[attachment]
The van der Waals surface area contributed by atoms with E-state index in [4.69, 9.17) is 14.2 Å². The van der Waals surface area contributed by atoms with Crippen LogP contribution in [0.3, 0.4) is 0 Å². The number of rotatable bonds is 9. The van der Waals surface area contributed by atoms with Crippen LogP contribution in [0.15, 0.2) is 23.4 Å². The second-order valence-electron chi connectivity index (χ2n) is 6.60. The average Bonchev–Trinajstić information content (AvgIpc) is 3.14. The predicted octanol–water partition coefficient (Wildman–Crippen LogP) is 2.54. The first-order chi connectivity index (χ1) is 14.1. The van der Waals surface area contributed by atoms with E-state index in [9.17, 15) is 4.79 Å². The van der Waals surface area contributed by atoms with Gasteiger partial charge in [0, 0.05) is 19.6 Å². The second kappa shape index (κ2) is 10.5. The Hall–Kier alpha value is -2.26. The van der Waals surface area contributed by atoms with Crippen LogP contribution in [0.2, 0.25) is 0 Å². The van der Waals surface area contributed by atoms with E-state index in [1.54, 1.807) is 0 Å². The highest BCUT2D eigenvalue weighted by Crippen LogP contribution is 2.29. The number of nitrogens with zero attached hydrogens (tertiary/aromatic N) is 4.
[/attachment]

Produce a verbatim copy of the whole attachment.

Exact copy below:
The van der Waals surface area contributed by atoms with E-state index in [4.69, 9.17) is 14.2 Å². The van der Waals surface area contributed by atoms with Crippen LogP contribution in [0.3, 0.4) is 0 Å². The number of rotatable bonds is 9. The van der Waals surface area contributed by atoms with Crippen LogP contribution in [0.15, 0.2) is 23.4 Å². The second-order valence-electron chi connectivity index (χ2n) is 6.60. The average Bonchev–Trinajstić information content (AvgIpc) is 3.14. The predicted octanol–water partition coefficient (Wildman–Crippen LogP) is 2.54. The first-order chi connectivity index (χ1) is 14.1. The van der Waals surface area contributed by atoms with E-state index in [9.17, 15) is 4.79 Å². The van der Waals surface area contributed by atoms with Gasteiger partial charge in [0, 0.05) is 19.6 Å². The second kappa shape index (κ2) is 10.5. The Hall–Kier alpha value is -2.26. The van der Waals surface area contributed by atoms with Crippen LogP contribution in [0.2, 0.25) is 0 Å². The van der Waals surface area contributed by atoms with E-state index in [1.54, 1.807) is 0 Å². The highest BCUT2D eigenvalue weighted by Crippen LogP contribution is 2.29. The number of nitrogens with zero attached hydrogens (tertiary/aromatic N) is 4.